The topics covered in this chapter can be summarized as follows:
9.1 Clastic Sedimentary Rocks
Sedimentary clasts are classified based on their size, and variations in clast size have important implications for transportation and deposition. Clastic sedimentary rocks range from conglomerate to mudstone. Clast size, sorting, composition, and shape are important features that allow us to differentiate clastic rocks and understand the processes that took place during their deposition.
9.2 Chemical and Biochemical Sedimentary Rocks
Chemical and biochemical sedimentary rocks form from ions that were transported in solution, and then converted into minerals by chemical and/or biological processes. The most common biochemical rock, limestone, typically forms in shallow tropical marine environments, where biological activity is a very important factor. Chert and banded iron formations can be from deep-ocean environments. Evaporites form where the waters of lakes and inland seas become supersaturated due to evaporation.
9.3 Organic Sedimentary Rocks
Organic sedimentary rocks contain abundant organic carbon molecules (molecules with carbon-hydrogen bonds). An example is coal, which forms when dead plant material is preserved in stagnant swamp water, and later compressed and heated.
9.4 Depositional Environments and Sedimentary Basins
There is a wide range of depositional environments, both on land (including glaciers, lakes, and rivers) and in the ocean (including deltas, reefs, shelves, and the deep-ocean floor). In order to be preserved, sediments must accumulate in sedimentary basins, many of which form through plate-tectonic processes.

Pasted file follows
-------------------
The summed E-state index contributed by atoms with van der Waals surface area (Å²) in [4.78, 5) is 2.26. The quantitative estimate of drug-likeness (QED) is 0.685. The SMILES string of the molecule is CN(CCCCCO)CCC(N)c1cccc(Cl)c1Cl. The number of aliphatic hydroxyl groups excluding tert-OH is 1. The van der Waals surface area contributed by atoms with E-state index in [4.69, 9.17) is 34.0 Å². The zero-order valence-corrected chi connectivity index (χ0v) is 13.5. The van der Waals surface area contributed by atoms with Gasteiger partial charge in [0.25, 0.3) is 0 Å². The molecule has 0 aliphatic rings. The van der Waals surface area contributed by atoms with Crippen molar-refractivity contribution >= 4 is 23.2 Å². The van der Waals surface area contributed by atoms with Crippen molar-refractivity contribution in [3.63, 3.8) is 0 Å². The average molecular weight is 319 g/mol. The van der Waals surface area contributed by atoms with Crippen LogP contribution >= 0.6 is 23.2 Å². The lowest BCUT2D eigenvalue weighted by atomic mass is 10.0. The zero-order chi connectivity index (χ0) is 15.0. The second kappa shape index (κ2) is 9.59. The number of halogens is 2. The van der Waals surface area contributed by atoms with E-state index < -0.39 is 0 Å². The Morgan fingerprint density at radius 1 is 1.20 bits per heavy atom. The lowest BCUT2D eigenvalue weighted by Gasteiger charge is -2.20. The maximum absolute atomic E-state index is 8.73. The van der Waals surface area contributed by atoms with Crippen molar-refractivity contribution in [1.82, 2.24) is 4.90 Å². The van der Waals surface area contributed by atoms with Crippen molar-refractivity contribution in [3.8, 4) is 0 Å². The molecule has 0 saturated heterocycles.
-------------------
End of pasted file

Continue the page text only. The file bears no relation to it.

9.5 Sedimentary Structures and Fossils
The deposition of sedimentary rocks can be described in terms of a series of principles, including original horizontality, superposition, and faunal succession. Sedimentary rocks can also have distinctive structures that are important in determining their depositional environments. Fossils are useful for determining the age of a rock, the depositional environment, and the climate at the time of deposition.
9.6 Groups, Formations, and Members
Sedimentary sequences are classified into groups, formations, and members so that they can be mapped easily and without confusion.
- What are the minimum and maximum sizes of sand grains?
- The material that makes up a rock such as conglomerate cannot be deposited by a slow-flowing river. Why?
- Describe the two main processes of lithification.
- What is the difference between a lithic arenite and a lithic wacke?
- How does a feldspathic arenite differ from a quartz arenite?
- What can we say about the source area lithology, and the weathering and transportation history of a sandstone that is primarily composed of rounded quartz grains?
- What is the original source of the carbon that is present within carbonate deposits such as limestone?
- What long-term environmental change on Earth led to the deposition of banded iron formations?
- Name two important terrestrial depositional environments and two important marine ones.
- What is the origin of a foreland basin, and how does it differ from a forearc basin?
- Explain the origins of (a) bedding, (b) cross-bedding, (c) graded bedding, and (d) mud cracks.
- Under what conditions will reverse-graded bedding form?
- What are the criteria for the application of a formation name to a series of sedimentary rocks?
- Explain why some of the Nanaimo Group formations have been divided into members, while others have not.